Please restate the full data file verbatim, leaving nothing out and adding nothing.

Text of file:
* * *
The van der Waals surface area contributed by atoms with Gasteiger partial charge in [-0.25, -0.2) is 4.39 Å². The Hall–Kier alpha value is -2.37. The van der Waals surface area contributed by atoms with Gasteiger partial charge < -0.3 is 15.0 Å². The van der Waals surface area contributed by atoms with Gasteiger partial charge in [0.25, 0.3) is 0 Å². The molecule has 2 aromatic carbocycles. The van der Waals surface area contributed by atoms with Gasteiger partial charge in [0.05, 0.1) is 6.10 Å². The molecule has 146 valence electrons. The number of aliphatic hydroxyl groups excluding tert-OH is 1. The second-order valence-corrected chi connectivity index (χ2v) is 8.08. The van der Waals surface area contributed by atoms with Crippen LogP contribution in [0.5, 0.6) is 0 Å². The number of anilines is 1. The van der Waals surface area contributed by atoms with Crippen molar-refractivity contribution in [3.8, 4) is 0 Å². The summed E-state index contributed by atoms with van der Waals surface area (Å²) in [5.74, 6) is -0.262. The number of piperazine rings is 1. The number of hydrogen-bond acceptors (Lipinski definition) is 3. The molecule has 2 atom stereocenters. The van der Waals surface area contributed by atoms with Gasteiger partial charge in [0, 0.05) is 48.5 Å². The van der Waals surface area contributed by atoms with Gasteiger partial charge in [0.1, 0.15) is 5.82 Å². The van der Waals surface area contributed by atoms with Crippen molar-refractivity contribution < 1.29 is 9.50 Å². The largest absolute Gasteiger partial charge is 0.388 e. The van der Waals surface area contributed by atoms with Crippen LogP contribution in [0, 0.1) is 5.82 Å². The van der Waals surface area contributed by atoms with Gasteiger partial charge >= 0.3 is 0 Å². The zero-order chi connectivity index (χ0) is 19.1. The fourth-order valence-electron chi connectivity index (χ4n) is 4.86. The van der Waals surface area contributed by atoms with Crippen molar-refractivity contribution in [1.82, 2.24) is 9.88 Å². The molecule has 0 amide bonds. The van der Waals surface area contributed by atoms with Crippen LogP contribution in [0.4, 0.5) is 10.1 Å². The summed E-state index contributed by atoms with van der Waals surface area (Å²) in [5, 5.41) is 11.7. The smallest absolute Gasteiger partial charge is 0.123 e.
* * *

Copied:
The van der Waals surface area contributed by atoms with Gasteiger partial charge in [-0.25, -0.2) is 4.39 Å². The Hall–Kier alpha value is -2.37. The van der Waals surface area contributed by atoms with Gasteiger partial charge < -0.3 is 15.0 Å². The van der Waals surface area contributed by atoms with Gasteiger partial charge in [0.25, 0.3) is 0 Å². The molecule has 2 aromatic carbocycles. The van der Waals surface area contributed by atoms with Gasteiger partial charge in [0.05, 0.1) is 6.10 Å². The molecule has 146 valence electrons. The number of aliphatic hydroxyl groups excluding tert-OH is 1. The second-order valence-corrected chi connectivity index (χ2v) is 8.08. The van der Waals surface area contributed by atoms with Crippen LogP contribution in [0.5, 0.6) is 0 Å². The number of anilines is 1. The van der Waals surface area contributed by atoms with Crippen molar-refractivity contribution in [3.8, 4) is 0 Å². The summed E-state index contributed by atoms with van der Waals surface area (Å²) in [5.74, 6) is -0.262. The number of piperazine rings is 1. The number of hydrogen-bond acceptors (Lipinski definition) is 3. The molecule has 2 atom stereocenters. The van der Waals surface area contributed by atoms with Gasteiger partial charge in [0, 0.05) is 48.5 Å². The van der Waals surface area contributed by atoms with Gasteiger partial charge in [0.1, 0.15) is 5.82 Å². The van der Waals surface area contributed by atoms with Crippen molar-refractivity contribution < 1.29 is 9.50 Å². The largest absolute Gasteiger partial charge is 0.388 e. The van der Waals surface area contributed by atoms with Crippen LogP contribution in [0, 0.1) is 5.82 Å². The van der Waals surface area contributed by atoms with Gasteiger partial charge >= 0.3 is 0 Å². The zero-order chi connectivity index (χ0) is 19.1. The fourth-order valence-electron chi connectivity index (χ4n) is 4.86. The van der Waals surface area contributed by atoms with Crippen molar-refractivity contribution in [1.82, 2.24) is 9.88 Å². The molecule has 0 amide bonds. The van der Waals surface area contributed by atoms with Crippen LogP contribution in [0.4, 0.5) is 10.1 Å². The summed E-state index contributed by atoms with van der Waals surface area (Å²) in [5, 5.41) is 11.7. The smallest absolute Gasteiger partial charge is 0.123 e.